In effect, the PAF is breaking from the widespread trend of other air forces, which is to induct a specialized lightweight trainer to acclimate new pilots to the cockpit environment and aerodynamic traits of modern combat fighter aircraft. While such procurement may seem sensible for air arms comprising of costly high-tech aircraft – such as the Dassault Rafale and Eurofighter Typhoon – as their mainstay fighters, it is a non-essential and potentially redundant procurement for the PAF, which already possess a fighter platform that is relatively close in overall technical specifications to these platforms – the JF-17B. The first prototype of the JF-17B flew in April 2017. Of the three prototypes, two will be sent to PAC for further tests.[5]

In terms of imported LIFT aircraft, the PAF would have had two sets of options: first, large LIFT aircraft such as the KAI T-50 Golden Eagle, which are close in technical and performance parameters to lightweight multi-role fighters such as the JF-17 and second, smaller LIFT powered by 28-30 kN turbofan engines, such as the Leonardo M-346 (dual-engine) or Aero Vodochody L-159 (single-engine).

In terms of acquisition and life-cycle costs, the JF-17B will be more cost-effective than the KAI T-50, which had cost Iraq $45 million U.S per aircraft (including support costs).[6] However, the issue of cost is not just tied to the nominal price-tag, but the fact that most of an imported LIFT’s cost will be spent overseas from production to after-sale maintenance and support. This is not a tenable outcome for Pakistan, which is trying to preserve its dwindling foreign-exchange/hard currency reserves.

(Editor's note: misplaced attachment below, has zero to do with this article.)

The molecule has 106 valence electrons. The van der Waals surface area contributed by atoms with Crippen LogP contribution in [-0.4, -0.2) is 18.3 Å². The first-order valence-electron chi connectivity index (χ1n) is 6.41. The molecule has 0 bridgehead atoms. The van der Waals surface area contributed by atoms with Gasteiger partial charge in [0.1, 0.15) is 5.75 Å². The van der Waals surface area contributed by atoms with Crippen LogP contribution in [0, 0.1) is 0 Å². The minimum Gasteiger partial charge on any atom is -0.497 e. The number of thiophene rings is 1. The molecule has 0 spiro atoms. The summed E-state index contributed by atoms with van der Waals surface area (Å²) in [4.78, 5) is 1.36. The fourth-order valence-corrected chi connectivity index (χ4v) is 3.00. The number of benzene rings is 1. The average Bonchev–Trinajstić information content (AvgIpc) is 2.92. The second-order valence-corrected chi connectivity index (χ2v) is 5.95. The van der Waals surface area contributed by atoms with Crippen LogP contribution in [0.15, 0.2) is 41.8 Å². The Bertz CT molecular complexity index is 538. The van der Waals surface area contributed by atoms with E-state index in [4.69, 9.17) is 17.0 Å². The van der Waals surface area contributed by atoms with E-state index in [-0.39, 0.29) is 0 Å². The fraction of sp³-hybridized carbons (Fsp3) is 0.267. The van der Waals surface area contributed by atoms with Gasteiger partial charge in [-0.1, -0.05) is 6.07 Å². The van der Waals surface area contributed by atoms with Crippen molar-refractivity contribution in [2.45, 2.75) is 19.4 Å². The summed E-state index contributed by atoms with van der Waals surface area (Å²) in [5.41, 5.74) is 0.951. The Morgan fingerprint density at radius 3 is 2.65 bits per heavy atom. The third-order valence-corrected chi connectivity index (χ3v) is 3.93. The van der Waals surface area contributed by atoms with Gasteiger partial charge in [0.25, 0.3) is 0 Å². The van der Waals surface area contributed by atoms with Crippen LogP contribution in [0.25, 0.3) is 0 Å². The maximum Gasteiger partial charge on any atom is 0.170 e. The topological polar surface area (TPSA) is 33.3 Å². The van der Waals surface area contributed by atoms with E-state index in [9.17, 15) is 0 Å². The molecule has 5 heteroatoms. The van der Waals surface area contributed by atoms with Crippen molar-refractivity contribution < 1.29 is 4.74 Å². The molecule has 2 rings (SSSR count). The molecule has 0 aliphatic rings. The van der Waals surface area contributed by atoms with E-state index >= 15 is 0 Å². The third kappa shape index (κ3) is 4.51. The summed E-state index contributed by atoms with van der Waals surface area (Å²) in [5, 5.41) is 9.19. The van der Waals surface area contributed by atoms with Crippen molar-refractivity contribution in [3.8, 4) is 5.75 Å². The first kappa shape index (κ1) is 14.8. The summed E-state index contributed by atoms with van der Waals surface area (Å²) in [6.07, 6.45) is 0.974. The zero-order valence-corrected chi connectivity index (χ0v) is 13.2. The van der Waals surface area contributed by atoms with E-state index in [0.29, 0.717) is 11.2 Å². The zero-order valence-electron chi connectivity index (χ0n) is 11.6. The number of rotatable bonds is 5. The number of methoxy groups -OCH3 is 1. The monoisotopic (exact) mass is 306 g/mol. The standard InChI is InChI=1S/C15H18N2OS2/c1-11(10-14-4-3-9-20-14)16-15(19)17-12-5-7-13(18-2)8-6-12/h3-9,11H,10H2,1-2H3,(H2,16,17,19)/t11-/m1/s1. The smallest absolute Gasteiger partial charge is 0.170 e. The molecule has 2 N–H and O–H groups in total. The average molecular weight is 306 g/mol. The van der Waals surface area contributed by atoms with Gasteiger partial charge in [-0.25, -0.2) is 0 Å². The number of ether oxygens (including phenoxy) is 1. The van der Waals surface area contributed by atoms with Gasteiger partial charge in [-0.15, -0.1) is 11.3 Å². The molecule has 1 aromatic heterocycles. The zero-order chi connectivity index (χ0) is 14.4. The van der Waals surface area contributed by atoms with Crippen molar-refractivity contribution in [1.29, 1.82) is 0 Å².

From a technical standpoint, the KAI T-50 is not markedly different in specifications to the JF-17. The T-50 has a maximum take-off weight (MTOW) of 12.3 tons and empty weight of 6.47 tons against the JF-17’s MTOW and empty weight of 13.5 tons and 6.59 tons, respectively. The T-50 has a maximum speed of Mach 1.5 against Mach 1.6 of the JF-17, while the G-limit/load-factors are both similar at -3/+8 g.[7],[8] In fact, the T-50 is even powered by the General Electric F404 turbofan engine, which is in the same general weight and thrust-class of the Klimov RD-93 powering the JF-17.[9] Given the similarities, there is little reason for the PAF to procure the T-50 instead of the JF-17B, the latter is the more cost-effective option.